Pinotage Two Ways

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  • By Renée Lorraine
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Pinotage Two Ways

It hasn’t Always been easy to love Pinotage. It’s the progeny of a 1920s shotgun marriage of South African Pinot Noir and Cinsault (née Hermitage) and it definitely earned a “bad-boy-of-the-grape world” reputation...

It hasn’t Always been easy to love Pinotage. It’s the progeny of a 1920s shotgun marriage of South African Pinot Noir and Cinsault (née Hermitage) and it definitely earned a “bad-boy-of-the-grape world” reputation. During a recent tour of South Africa’s Western Cape wine we tasted some beautiful examples that were capable of changing the minds of Pinotage’s most stubborn detractors. 

During a recent visit to South Africa’s Western Cape, we learned that in the hands of the misguided and inattentive, Pinotage produce’s off-putting smells of burnt rubber and acrid smoke, gritty texture, and fruit with the finesse of orthopedic shoes. These problems are often compounded in the cellar when winemakers try to mask these offensive characteristics with massive amounts of American oak, making matters even worse.

Pinotage ripens early, and if it is left to hang too long, and the vine’s canopy is poorly managed, the grape’s sugars will become overripe and tannins in the skins and stems will never achieve phenolic ripeness. Another factor is the Leaf Roll virus (transmitted by the mealy bug), which is pervasive in many South African vineyards. It contributes to “green” aromas and flavors by inhibiting photosynthesis. Some large production producers - rather than dealing with the Leaf Roll - just let the grapes hang in the hot sun to compensate for the underripe fruit produced by diseased vines.

More responsible winemakers coax more refined and delicate aromas and flavors from Pinotage. And rather than trying to make a massively oaked and tannic style, they treat the grape like the Pinot Noir side of its parentage in the vineyard and in the cellar. This results in wines that are lively, with clean and intense berry notes and gentle tannins. Two examples of such Pinotage follow. Both winemakers take great care in their vineyards, harvest and optimum ripeness, and treat the grapes with gentle handling.

 

Two Game-Changing Pinotage:

 

2014 Southern Right Pinotage Hemel-en-Aarde, South Africa

Founded by Anthony Hamilton Russell in 1994, Southern Right’s purpose was to produce serious, age-worth Pinotage that displays the unique terroir of Hemel-en-Aarde and reflects Anthony’s signature classic and refined style. Anthony believes Pinotage is best suited to cooler areas, thus his 113 hectares of Southern Right trellised vines are planted on clay-based soils are ideally situated just a few miles from the marine influence of Walker Bay.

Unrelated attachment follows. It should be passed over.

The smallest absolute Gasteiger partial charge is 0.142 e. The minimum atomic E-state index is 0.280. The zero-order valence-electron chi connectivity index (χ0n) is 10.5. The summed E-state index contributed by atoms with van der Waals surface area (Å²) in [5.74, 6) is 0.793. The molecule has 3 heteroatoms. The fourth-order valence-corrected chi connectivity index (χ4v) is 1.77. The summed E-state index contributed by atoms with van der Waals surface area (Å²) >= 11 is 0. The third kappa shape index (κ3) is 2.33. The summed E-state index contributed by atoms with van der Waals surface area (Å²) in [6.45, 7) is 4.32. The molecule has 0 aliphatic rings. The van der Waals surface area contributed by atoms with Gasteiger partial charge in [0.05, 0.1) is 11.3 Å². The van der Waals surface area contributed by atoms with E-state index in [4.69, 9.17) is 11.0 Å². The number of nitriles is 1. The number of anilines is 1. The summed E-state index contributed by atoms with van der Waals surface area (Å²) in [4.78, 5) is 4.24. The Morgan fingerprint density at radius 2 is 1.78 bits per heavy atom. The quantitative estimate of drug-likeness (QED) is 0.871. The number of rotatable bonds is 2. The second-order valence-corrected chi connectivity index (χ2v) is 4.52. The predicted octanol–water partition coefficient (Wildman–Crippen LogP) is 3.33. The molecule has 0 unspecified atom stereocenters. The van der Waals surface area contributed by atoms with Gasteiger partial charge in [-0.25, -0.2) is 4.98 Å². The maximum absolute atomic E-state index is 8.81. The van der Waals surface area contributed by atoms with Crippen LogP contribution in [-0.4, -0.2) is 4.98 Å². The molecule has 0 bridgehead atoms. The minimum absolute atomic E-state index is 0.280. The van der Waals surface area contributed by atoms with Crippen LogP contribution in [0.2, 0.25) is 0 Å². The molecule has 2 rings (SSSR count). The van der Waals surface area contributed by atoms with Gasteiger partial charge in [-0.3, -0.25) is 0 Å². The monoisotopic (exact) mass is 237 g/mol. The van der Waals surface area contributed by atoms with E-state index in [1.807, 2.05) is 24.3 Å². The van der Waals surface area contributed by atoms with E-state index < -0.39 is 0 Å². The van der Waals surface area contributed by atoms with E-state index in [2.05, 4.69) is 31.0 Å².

During my recent visit to the property, Lunch with Anthony and his wife Olive in their beautiful home was full of stories about the estate and their passion for the native South African grape.

2014 was a challenging vintage that produced a superlative Pinotage with perfect ripeness but lower-than-usual alcohol - which is quite a challenge under the hot South African sun. The wine has depth, lively tension provided by the perfect amount of natural acid, and a subtle spiciness from nine months in used oak barrels crafted by Burgundy coopers François Frères and Mercury.

Anthony (pronounced “Antony”) is as dedicated to crafting classic Pinotage as he is to the Pinot Noir he produces under his eponymous label. 

2013 Remhoogte Bushvine Pinotage Simonsberg-Stellenbosch, South Africa

We met Chris Boutsred when he recently visited the Unwined Belle View shop to pour his wines on a rainy Tuesday evening. Remhoogte is a small, family owned estate in the Simonsberg-Stellenbosch region of the Western Cape, purchased by Chris’ parents in 1994. Chris’ dad Murray made the first vintages, under the tutelage of Michel Roland, and Chris took over winemaking and vineyard management duties in 2007. 

There are two blocks of bushvine Pinotage on the Remhoogte estate, one has a cool south-facing aspect and the other is slightly warmer and west facing. Both blocks are planted on decomposed Table Mountain sand stone soils. The bush vine method of planting is better suited to his warmer and windy microclimate.

Grapes are sorted in the vineyard and then twice in the cellar, once as whole bunches and then as individual berries. After a 7-10 day cold soak, fermentation begins. The tanks are regularly and gently punched down by hand, then rest in large French oak for 17 months.

True to its parents, this Pinotage shows both the earthy and savory elements of Pinot Noir combined with the riper and more textured elements typical of Cinsault. Ultra fresh and pure with cherries and mulberries dominating the nose, dried brush and earth add complexity.  On the palate, subtle spice follows ripe berried fruit. Chalky tannins complement this wine’s mouth-watering and savory finish.

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